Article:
Emory Report
November 17, 2008
Volume 61, Number 12

‘Unsung Heroines’
Nominations are sought for the Center for Women’s 12th annual Unsung Heroine Awards.

The awards honor women who have “demonstrated extraordinary dedication to issues that affect women at Emory or in the larger community,” but whose efforts have not received accolades or formal recognition.

Undergraduates, graduate students, alumna, faculty, staff and retirees are eligible. Awards will be presented to the recipients at a dinner in their honor Feb. 21.

Letters of nomination must be e-mailed by midnight on
Nov. 19, to Sasha Smith at nasmit2@emory.edu.



Emory Report homepage  

November 17
, 2008
Building on the cutting edge

By Kim Urquhart

With “courageous leadership” as her personal mantra, Dona Yarbrough found a good match in joining Emory, which echoes that concept in its strategic vision.

The new director of the Center for Women at Emory inherited a legacy left by founder Ali Crown, who retired after 15 years of building the center into a powerful presence for women’s rights, resources and programming on campus.

Yet there is always room for improvement, and Yarbrough plans to look beyond the status quo and respond to “the cultural moment.”

She is devoting her first year to crafting a vision for the center’s future direction, working with her staff and the center’s advisory board to evaluate existing programs — many of which have developed a devout following.
She wants to keep the center “new, growing, and on the cutting edge of gender issues.

“I would like to see the center become a hub of critical analysis about women’s roles both within the University and without.”

She hopes to strengthen ties to academic departments, and reach out to underserved populations, such as graduate students and hourly wage staff, through expanded programming.

“I would like to see the center serve as many people as possible,” she says. And of course, the Center for Women is not just for women. “You have to provide education for all genders if you’re going to change the climate for women,” she says.

Yarbrough has been steadily working toward that goal since her graduate studies at the University of Virginia, where she earned an MA and Ph.D. in English and where gender and sexuality were the focus of her academic work.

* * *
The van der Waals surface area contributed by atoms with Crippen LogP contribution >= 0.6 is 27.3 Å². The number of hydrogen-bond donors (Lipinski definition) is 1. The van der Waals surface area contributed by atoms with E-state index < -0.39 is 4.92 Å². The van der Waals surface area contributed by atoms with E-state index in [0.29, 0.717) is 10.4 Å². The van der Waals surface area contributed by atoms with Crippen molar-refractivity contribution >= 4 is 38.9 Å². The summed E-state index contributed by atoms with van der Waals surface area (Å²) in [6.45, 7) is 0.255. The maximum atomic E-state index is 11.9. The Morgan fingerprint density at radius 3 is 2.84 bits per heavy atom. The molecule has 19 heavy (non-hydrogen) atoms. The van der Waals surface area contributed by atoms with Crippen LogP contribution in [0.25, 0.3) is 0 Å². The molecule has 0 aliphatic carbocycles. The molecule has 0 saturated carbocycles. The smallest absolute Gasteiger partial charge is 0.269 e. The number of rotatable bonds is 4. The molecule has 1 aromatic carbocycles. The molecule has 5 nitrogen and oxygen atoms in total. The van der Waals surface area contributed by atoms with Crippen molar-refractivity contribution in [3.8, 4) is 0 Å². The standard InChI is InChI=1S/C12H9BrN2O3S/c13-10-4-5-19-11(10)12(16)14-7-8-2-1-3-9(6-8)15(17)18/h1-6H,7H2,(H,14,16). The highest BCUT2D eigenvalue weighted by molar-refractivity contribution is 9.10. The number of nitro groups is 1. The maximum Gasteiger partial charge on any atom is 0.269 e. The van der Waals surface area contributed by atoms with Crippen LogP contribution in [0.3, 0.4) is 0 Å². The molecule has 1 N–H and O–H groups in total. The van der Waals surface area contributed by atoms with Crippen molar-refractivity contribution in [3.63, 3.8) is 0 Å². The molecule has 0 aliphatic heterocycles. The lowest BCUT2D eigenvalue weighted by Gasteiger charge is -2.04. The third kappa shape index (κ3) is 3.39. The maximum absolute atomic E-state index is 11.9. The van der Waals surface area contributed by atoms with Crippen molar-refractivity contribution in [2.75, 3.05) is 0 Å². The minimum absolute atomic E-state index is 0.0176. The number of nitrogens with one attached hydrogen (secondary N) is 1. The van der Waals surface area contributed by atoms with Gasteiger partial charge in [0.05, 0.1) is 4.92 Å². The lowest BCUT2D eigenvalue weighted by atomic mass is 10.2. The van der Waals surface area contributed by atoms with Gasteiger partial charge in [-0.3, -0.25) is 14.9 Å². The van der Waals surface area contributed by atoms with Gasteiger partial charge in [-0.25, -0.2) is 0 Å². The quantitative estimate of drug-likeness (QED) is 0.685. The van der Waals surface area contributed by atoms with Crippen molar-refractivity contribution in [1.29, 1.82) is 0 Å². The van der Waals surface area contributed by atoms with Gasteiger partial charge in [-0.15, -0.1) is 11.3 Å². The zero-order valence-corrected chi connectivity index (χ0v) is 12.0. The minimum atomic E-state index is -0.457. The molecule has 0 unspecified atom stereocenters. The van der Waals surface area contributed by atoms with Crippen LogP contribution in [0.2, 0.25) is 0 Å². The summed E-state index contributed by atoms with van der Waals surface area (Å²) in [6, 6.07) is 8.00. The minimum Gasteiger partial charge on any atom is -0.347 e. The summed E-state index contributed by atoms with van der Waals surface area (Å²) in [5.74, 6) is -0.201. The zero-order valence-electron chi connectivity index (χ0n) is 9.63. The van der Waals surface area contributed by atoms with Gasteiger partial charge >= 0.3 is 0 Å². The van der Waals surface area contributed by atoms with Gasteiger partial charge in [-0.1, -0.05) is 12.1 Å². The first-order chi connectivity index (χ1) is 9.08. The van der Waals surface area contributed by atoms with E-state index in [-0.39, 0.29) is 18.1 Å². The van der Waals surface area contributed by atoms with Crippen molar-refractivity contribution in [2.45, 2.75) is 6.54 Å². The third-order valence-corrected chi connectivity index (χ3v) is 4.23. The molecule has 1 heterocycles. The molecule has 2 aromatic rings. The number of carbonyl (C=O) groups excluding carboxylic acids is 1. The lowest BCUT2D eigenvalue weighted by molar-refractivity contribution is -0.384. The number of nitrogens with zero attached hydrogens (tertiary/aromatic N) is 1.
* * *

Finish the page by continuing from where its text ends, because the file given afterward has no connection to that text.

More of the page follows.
When she realized that writing and research “were not her first love,” she abandoned plans of the professorship and spent more and more time at the UVa women’s center, where she was director of programs. Not only did she found a mentoring program for women of color, she co-founded what became UVa’s Lesbian, Gay, Bisexual and Transgender Resource Center.

Charged with securing everything from funding to furniture, “developing a center out of nothing was really a great experience,” she says.

Yarbrough’s interests in gender work led her to Tufts University in Massachusetts, where she served for five years as director of the Lesbian, Gay, Bisexual and Transgender Center and as a lecturer in women’s studies. She joined Emory from Tufts in September.

She admired Emory’s strong women’s studies program and deep engagement with women’s issues and feminism. She was also attracted to Emory for its location — the outdoor adventure enthusiast is looking forward to the year-round opportunities Atlanta’s mild climate provides, as well as its cultural offerings.

“I’ve been eating my way through the city,” she says. “I’m on the hunt for the best barbeque, so if anyone has any suggestions…”

She is also enjoying her Oakhurst neighborhood where she lives with her partner, Alex Kreuter, and her 9-year-old terrier mix, Asta.

“Atlanta is like coming home, except to a less conservative and more urban part of the South,” says Yarbrough, who grew up in Leland, Miss. and Pensacola, Fla.

A “shy bookworm” who read Louisa May Alcott’s “Little Women” 21 times as a child, Yarbrough found that being “the smart girl” in school gave her “a kind of respect from male students I wouldn’t have ordinarily had.”
Perhaps that helped inform what was later to become one of her primary interests, women in the academy.

She believes that looking at the barriers that women still face in the academic pipeline is an important issue for universities to address. Through her work with the President’s Commission on the Status of Women, Yarbrough is already engaged in that conversation at Emory.